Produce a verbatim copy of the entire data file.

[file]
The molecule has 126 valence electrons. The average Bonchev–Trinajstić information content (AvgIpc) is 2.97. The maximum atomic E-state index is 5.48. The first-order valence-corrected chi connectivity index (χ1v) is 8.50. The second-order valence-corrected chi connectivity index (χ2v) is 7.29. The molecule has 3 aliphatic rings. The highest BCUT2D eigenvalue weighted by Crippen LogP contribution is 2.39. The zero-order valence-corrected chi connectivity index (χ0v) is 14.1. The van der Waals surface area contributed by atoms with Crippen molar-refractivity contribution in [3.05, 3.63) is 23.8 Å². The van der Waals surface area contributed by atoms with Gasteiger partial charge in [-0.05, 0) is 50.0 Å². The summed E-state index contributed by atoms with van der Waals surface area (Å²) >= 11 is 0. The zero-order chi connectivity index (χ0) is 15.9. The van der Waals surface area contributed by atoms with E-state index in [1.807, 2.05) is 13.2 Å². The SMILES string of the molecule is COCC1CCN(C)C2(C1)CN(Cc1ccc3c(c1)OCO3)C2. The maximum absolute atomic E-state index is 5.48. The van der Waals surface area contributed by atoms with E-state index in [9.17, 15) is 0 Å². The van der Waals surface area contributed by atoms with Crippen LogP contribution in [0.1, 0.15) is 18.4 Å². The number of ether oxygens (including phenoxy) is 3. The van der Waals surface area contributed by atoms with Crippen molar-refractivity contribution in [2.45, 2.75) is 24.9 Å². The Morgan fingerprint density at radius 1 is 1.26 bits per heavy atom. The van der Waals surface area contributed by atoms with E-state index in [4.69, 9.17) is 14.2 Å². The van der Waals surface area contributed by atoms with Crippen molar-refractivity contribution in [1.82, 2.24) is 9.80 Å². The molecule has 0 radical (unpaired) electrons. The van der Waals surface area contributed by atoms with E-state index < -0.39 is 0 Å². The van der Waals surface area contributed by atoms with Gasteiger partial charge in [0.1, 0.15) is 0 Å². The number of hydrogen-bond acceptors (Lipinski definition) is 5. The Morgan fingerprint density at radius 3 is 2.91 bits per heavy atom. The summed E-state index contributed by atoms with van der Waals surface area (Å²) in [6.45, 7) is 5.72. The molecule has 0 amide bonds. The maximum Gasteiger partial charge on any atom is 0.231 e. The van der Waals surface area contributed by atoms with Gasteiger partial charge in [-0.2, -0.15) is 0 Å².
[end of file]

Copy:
The molecule has 126 valence electrons. The average Bonchev–Trinajstić information content (AvgIpc) is 2.97. The maximum atomic E-state index is 5.48. The first-order valence-corrected chi connectivity index (χ1v) is 8.50. The second-order valence-corrected chi connectivity index (χ2v) is 7.29. The molecule has 3 aliphatic rings. The highest BCUT2D eigenvalue weighted by Crippen LogP contribution is 2.39. The zero-order valence-corrected chi connectivity index (χ0v) is 14.1. The van der Waals surface area contributed by atoms with Crippen molar-refractivity contribution in [3.05, 3.63) is 23.8 Å². The van der Waals surface area contributed by atoms with Gasteiger partial charge in [-0.05, 0) is 50.0 Å². The summed E-state index contributed by atoms with van der Waals surface area (Å²) >= 11 is 0. The zero-order chi connectivity index (χ0) is 15.9. The van der Waals surface area contributed by atoms with E-state index in [1.807, 2.05) is 13.2 Å². The SMILES string of the molecule is COCC1CCN(C)C2(C1)CN(Cc1ccc3c(c1)OCO3)C2. The maximum absolute atomic E-state index is 5.48. The van der Waals surface area contributed by atoms with E-state index in [9.17, 15) is 0 Å². The van der Waals surface area contributed by atoms with Crippen LogP contribution in [0.1, 0.15) is 18.4 Å². The number of ether oxygens (including phenoxy) is 3. The van der Waals surface area contributed by atoms with Crippen molar-refractivity contribution in [2.45, 2.75) is 24.9 Å². The Morgan fingerprint density at radius 1 is 1.26 bits per heavy atom. The van der Waals surface area contributed by atoms with E-state index in [4.69, 9.17) is 14.2 Å². The van der Waals surface area contributed by atoms with Crippen molar-refractivity contribution in [1.82, 2.24) is 9.80 Å². The molecule has 0 radical (unpaired) electrons. The van der Waals surface area contributed by atoms with E-state index < -0.39 is 0 Å². The van der Waals surface area contributed by atoms with Gasteiger partial charge in [0.1, 0.15) is 0 Å². The number of hydrogen-bond acceptors (Lipinski definition) is 5. The Morgan fingerprint density at radius 3 is 2.91 bits per heavy atom. The summed E-state index contributed by atoms with van der Waals surface area (Å²) in [6.45, 7) is 5.72. The molecule has 0 amide bonds. The maximum Gasteiger partial charge on any atom is 0.231 e. The van der Waals surface area contributed by atoms with Gasteiger partial charge in [-0.2, -0.15) is 0 Å².